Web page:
Archives: MG books

Fact or Fiction? Archimedes’ Death Ray

TheLitClubProject 3X3In my short story THE LITERATURE CLUB PROJECT, Catherine Mason, the main character, sets fire to toy boats using a heat lamp and mirror. She designs her project based on what she has read about the Greek scientist, Archimedes, who destroyed enemy ships using reflective metals and the sun.

This weapon – sometimes called Archimedes’ death ray – has long been debated.

Some, like Mythbusters, say nope. It’s a myth. They’ve performed the experiment twice, and believe there would have been too many complications from the weather and local geography.

Others, like MIT 2.009 Engineers, say yep, Archimedes could have created and used such a weapon, as long as there was little or no cloud coverage.

Although Catherine’s experiment in THE LITERATURE CLUB PROJECT does take some, or maybe a lot of, literary license, her project is not complete fiction.

And, if you still wonder how much fact I had in the story, check out the video above from GreenPower Science, which shows them burning a pirate ship with their own version of the Archimedes death ray.

5 MG Olympic Books & btw, do you speak English?

5 MG Olympic Books & btw, do you speak English?

This July, 1 in 3 people – world-wide – are expected to watch the London 2012 Summer Olympics.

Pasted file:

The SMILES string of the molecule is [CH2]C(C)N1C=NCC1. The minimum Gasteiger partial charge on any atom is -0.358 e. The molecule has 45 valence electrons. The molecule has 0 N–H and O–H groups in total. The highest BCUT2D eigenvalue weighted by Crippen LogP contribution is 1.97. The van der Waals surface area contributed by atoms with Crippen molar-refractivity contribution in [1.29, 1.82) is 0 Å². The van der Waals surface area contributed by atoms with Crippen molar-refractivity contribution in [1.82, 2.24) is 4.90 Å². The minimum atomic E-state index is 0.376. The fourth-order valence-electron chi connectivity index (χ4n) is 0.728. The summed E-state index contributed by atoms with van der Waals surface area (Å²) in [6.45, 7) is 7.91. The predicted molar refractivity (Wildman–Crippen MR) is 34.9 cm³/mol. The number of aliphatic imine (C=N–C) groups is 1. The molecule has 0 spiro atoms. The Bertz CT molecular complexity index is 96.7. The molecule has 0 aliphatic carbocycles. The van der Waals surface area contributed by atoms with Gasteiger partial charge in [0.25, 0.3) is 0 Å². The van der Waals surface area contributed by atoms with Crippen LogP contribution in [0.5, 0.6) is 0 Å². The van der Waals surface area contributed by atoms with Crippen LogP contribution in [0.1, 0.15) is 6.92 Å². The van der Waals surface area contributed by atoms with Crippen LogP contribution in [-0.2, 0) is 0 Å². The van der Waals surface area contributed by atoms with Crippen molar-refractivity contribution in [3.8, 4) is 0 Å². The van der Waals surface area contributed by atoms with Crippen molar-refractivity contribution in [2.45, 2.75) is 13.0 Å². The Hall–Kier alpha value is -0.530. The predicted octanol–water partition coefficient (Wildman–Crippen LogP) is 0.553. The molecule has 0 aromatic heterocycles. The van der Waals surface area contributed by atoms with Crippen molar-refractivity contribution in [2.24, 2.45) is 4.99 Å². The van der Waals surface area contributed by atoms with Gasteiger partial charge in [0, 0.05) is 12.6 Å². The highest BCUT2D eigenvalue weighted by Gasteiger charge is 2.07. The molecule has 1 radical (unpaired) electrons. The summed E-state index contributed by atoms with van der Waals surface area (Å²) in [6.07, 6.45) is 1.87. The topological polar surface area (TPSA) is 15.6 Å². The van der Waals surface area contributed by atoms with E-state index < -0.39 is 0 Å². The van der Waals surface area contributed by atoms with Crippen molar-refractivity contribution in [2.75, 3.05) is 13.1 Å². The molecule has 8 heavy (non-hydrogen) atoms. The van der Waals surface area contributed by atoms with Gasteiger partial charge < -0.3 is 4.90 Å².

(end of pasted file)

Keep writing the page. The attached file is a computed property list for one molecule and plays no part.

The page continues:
Isn’t that fascinating?

The Olympic Games give us a common ground that few other events do. It’s fun to watch obscure (obscure to our household at least) sports and learn the stories of the not-so-famous athletes.

So, to encourage our kids to join in this world-wide event, I hunted down a few children’s books about the games.

Bu, but, but. . . . before you check out the books, take 2:41 minutes to check out the video below. In it, two guys poke fun at American tourists who visit England, but aren’t sure what language the locals are speaking. It’s funny, because, well, we all now it’s true.

Watching that video reminds me of a prank played on late night host and comedian Johnny Carson. While at a London cocktail party, Carson was approached by a British man who attempted to have a conversation with him. However, the British man’s accent was so heavy that Carson was unable to answer his questions. Ever polite, Carson nods, smiles, and searches for an escape. When no one comes to his rescue, Carson waits for the man to pause to ask, “Do you know anyone who speaks English?”

Now on to the books. . .

If you have a kid who likes to the facts,  he may enjoy this behind-the-scene look at the Olympics. The books has details from how a location is chosen, how the Olympic venues are built, and what happens to them after the Olympics is over. There is even a chapter on the Paralympic Games.

The Olympics: Behind the Scenes at the Olympics by Nick Hunter (Kindle edition)

If you have a kid who likes mysteries and a glimpse of what goes on for Olympic swimmers, then he may enjoy Rush for the Gold: Mystery at the Olympics by Joel Feinstein.

Or if you have a kid who likes reading about what it takes to make it on to the Olympics as a gymnast, then she may enjoy one of these three books:



Gold Medal Summer by Donna Freitas, Winning Team by Dominique Moceanu & Alicia Thompson, and Balancing Act by Dominique Moceanu & Alicia Thompson (Hat tip: NY Times review )

Anyone ever have a hard time understanding  your English? (Uh, that would be a yes for me.)